Practical Michael: Swann’s Appliance Repair

David Swann lives at the end of a hilly no-through road in Montmorency. By his driveway there is a sign that says Swann’s Small Appliance Repair. Now there's a big black CLOSED sticker across the sign. 

The sign lists the opening times: standard business hours, but on Fridays he knocks off at 4.30 pm. On the first Friday of December he placed a large black CLOSED sticker across the sign and knocked off for good.

I had called up out of the blue the day before, and told him I’d like to learn how to fix appliances. It was an odd request, but David gave me advice. “You need to know how electricity works. Once you get the basics, there’s a lot you can do,” he said. “The repair industry isn’t quite dead, but it’s in the death throes. We need new blood in the system and I’d be happy to give any help I can.”

I asked if I could visit.

Down the gravel path at the side of the house there is a wooden shed, with a front counter and a workroom behind. When I arrived, David was packing boxes.

He had already cleared out the spare parts from his many shelves, removing the bits and bobs, motors and mechanisms he'd gathered over two decades. Some tools remained: a torch, a multimeter, multigrips, files, and a soldering iron with the finest tip you can get. There were screwdrivers of all shapes and sizes, some with special Torx heads, which have a tip like a six-pointed star.

He needs strange screwdrivers because most appliances now have tamper-proof screws. They stop people from inadvertently electrocuting themselves, but also from repairing the appliances.

It’s just one sign of the times. Coffee machines and vacuum cleaners are becoming rocket ships, with sensors controlling myriad functions. Kettles used to have separate elements, but now they’re moulded in place. New irons and toasters are no longer fixable. “A toaster is not a toaster anymore,” David said. “It’s electronic gadgetry.”

Five years ago, he would fix 20 microwaves a week, now he does a few a fortnight. Now most appliances come from China, and they’re throwaway cheap.

But David says there’s still plenty that can be mended. He used to fix aeroplanes. With repair work, he told me, he’s like a dog with a bone. Sometimes he wakes in the night puzzling on problems. “If you’re not an investigative soul, it’s not the right job for you. You’ll just throw your hands up and stop.”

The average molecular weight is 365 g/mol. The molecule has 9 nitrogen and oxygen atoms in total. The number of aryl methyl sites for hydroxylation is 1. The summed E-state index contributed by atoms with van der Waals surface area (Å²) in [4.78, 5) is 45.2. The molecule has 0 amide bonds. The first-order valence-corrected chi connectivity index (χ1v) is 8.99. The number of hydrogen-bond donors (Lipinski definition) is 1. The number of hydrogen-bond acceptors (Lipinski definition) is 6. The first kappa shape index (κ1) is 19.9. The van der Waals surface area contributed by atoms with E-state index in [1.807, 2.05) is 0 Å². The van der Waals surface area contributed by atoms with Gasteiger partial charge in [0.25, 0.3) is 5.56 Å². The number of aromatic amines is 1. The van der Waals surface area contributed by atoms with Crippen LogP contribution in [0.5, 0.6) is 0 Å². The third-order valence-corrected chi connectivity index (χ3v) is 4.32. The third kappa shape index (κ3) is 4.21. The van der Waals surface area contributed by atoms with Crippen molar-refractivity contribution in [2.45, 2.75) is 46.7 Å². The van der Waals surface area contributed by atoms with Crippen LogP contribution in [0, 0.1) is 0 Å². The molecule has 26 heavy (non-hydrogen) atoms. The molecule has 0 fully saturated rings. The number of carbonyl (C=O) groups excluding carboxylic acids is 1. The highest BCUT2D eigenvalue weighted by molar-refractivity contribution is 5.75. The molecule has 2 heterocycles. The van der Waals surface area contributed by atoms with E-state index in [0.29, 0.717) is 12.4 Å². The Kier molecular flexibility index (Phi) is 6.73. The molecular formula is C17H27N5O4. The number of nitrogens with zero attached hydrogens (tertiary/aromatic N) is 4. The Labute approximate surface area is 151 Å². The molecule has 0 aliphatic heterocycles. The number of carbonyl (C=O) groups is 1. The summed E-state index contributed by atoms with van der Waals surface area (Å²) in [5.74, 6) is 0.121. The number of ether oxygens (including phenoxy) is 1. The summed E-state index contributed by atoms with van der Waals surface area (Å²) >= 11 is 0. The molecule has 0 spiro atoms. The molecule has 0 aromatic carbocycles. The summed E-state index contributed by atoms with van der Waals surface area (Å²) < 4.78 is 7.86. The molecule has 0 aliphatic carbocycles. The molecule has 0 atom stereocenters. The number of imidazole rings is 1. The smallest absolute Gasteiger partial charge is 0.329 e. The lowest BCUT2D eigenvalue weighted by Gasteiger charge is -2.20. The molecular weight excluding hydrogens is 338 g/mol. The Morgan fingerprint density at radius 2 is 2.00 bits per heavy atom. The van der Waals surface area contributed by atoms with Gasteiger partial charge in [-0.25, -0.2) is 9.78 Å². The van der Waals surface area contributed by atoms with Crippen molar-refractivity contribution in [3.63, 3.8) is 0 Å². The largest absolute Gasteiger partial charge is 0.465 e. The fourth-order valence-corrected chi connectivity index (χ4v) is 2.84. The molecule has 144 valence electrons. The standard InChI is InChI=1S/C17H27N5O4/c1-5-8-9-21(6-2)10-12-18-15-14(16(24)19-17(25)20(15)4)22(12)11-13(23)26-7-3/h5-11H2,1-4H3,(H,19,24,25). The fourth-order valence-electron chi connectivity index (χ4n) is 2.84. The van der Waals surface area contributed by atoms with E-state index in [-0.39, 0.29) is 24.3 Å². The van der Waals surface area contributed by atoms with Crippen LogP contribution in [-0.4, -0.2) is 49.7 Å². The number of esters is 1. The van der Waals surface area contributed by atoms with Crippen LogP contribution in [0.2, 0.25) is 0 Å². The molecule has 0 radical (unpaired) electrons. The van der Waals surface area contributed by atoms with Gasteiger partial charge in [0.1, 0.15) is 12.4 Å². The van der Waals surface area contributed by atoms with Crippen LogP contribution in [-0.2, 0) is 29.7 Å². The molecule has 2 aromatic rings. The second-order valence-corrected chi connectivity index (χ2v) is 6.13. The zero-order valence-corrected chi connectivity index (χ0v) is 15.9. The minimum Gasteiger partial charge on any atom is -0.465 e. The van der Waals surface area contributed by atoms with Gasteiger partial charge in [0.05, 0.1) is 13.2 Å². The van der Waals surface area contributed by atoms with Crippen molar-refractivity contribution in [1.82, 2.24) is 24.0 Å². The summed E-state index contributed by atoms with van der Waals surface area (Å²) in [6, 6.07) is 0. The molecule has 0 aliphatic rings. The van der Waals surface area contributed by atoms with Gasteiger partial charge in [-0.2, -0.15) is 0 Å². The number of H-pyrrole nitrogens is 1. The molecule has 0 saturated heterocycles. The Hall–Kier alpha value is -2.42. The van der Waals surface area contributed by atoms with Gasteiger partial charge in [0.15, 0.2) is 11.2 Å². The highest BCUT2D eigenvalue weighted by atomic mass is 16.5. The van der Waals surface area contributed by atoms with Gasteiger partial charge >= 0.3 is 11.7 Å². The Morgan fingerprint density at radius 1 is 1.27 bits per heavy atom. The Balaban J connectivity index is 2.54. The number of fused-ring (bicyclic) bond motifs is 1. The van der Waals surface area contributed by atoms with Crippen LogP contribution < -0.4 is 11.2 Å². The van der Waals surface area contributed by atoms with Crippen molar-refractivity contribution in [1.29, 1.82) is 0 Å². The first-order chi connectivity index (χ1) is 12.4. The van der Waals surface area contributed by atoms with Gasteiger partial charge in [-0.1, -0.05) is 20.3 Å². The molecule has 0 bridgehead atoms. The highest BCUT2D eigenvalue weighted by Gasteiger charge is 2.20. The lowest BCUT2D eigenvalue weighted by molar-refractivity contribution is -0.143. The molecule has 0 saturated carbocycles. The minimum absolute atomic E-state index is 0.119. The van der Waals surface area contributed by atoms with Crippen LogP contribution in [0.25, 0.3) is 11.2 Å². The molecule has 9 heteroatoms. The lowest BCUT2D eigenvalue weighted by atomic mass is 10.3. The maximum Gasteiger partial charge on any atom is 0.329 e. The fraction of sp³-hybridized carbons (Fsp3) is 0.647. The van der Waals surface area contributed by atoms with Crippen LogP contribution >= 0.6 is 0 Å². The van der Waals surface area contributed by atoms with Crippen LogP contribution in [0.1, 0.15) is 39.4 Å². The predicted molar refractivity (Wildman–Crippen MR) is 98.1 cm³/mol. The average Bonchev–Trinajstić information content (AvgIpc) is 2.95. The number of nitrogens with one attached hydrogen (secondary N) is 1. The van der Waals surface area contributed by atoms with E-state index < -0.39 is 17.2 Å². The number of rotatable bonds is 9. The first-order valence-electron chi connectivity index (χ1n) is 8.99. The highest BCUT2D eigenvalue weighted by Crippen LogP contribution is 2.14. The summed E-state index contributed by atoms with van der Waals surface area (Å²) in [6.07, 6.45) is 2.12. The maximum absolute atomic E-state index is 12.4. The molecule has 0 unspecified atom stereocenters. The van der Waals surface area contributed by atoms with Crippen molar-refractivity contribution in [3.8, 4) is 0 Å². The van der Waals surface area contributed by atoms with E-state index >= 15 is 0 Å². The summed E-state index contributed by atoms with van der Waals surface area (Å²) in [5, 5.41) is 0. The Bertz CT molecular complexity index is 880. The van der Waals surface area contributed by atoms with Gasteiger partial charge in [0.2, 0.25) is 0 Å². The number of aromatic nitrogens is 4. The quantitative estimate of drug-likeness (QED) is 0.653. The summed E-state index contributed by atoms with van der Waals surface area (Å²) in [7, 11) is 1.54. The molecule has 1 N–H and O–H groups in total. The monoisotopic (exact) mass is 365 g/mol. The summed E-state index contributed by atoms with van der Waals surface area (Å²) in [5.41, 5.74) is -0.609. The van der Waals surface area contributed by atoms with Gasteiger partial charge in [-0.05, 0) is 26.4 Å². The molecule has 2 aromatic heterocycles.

He suggested I dismantle some appliances to see how they work. So here goes:

Green’s Guess Appliance Repair is now open for business*. This is the inscription I’ve placed by my workshop (with thanks to the Statue of Liberty):

Give me your tired toasters, your poor gadgets

Your huddled microwaves yearning to cook freely

The wretched refuse of your teeming kitchen

Send these, the homeless, trash-tossed to me...

Swann’s Small Appliance Repair will soon re-open in Apollo Bay. In the meantime, bring your damaged goods to me. 

* Preliminary slogan: 'Green's Guess is as good as yours!' 


I became so fed-up with having to repair toasters and with owning toasters that were unreliable and unrepairable -for example never toasted to the same degree twice or required an electrical engineer to fix it (e.g. the magnificant automatic Sunbeam of which I have three carcases sitting in my garage) - that I decided to search the web for a simple, reliable 'battleship' of a toaster - and I found one. Unfortunately it was a bit expensive and I hesitated to buy it. I weighed the pros and cons and finally decided to take the plunge. The toaster is made in England by Dualit. It has a mechanical timer for one or two slices ( you can choose to use two elements for one slice or three elements for two slices) a manual lift to raise the toast. It will also toast crumpets and it is made of very strong steel. The elements are easily replacable and all-in-all it does everyting that i require a toaster to do. Based on comments from people who own one I can expext it to oulast me(I'm 76)!

What will soon be the most expensive light bulb I have ever bought? About $100 - the cost of the new microwave I will have to buy soon.
My existing microwave is a Panasonic Genius about 5 years old and the lightbulb can't be changed. Well, not unless I ignore all the warnings about dire consequences of opening up the sides or back of the machine.
What a waste of materials, labour, energy etc.
Is there an easy solution?

Hi Shirley, The light on our microwave went several years ago and is also irreplaceable. We have managed since without a light. The occasional bowl of porridge or custard boils over and we have to clean up the mess, but for the most part we can estimate the correct time and it works fine.

Sorry I can only help with dryer repair services in Los Angles. I know of a great company they helped me out!

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